If you really want to attend Apple's sold-out Worldwide Developers Conference in June but didn't snap up tickets right away, sellers on eBay and Craigslist might have what you want – but at a hefty price.
Apple sold out its event, which will be focused on iOS and Mac OS X software, in under 12 hours. Tickets went for $1,600 face value.
BACKGROUND: Apple holding off on iOS 5 until fall?
SLIDESHOW: 8 notorious banned mobile apps
Last year, WWDC sold out in 8 days, indicating that Apple has somehow become an even a hotter ticket as developers rush for gold to be had in building and selling products for iPhone, iPad, Mac and other Apple platforms. Apple dominates the global market for mobile apps and last year sold $1.8 billion worth, according to one recent report.
We spotted WWDC 2011 tickets Tuesday morning on both eBay and Craigslist, but not at face value of course.
One ticket on eBay features a Buy Now price of $3,150 and bidding on the ticket is scheduled to take place between now and April 5. The Greenwich, Conn., seller, who warns potential buyers that "You must be registered as a developer with apple to activate the ticket!," is separately hawking some Apple Mac Mini RAM.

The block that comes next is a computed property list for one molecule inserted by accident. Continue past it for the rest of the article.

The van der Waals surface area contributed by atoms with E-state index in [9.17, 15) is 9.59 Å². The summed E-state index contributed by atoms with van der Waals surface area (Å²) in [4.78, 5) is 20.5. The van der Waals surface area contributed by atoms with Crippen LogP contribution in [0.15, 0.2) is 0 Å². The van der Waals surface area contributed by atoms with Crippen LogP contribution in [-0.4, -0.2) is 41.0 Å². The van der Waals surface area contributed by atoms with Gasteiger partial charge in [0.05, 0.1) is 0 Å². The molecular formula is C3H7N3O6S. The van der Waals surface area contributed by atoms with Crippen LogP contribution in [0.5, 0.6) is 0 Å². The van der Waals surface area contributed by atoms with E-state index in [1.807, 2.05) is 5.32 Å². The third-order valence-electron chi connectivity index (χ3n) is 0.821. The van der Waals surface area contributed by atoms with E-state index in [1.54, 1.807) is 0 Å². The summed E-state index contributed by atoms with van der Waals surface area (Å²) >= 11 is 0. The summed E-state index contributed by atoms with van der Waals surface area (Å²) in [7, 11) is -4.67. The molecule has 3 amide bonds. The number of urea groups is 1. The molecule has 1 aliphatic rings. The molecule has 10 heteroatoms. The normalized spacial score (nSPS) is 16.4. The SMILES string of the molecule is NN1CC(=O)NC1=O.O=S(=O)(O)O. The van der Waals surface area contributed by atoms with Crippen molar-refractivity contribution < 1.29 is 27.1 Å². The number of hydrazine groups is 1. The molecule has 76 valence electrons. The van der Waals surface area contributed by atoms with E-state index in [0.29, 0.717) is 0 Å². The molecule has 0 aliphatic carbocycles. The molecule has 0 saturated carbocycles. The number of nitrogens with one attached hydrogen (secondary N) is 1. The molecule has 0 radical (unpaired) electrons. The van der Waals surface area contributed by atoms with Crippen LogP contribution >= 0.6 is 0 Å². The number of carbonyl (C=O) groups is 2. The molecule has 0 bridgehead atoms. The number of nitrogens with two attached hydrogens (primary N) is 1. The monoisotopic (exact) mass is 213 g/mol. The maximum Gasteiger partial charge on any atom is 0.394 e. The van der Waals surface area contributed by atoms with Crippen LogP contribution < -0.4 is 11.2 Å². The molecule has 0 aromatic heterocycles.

Another ticket on eBay , from a seller in Littleton, Colo., started at $1,599 but had risen to $2,500 by the 12th bid.
Over on Craigslist, a ticket went up for sale on Monday afternoon for $2,500 by a seller in Santa Clara. The seller teases: "Mulling over attending the WWDC but the tickets are sold out ? I have an extra that i'm willing to part with for cash."
Tickets for last year's WWDC also showed up on both e-commerce sites shortly after that event sold out.
Apple makes no reference on its WWDC 2011 FAQ about ticket resale being forbidden.
The same process took place following the sell-out last month of the Google I/O event, being held in May, with some tickets being offered for four times face value. (Network World's Jon Brodkin will be attending Google I/O and reporting from the event, by the way.)
Follow Bob on Twitter for free
Read more about anti-malware in Network World's Anti-malware section.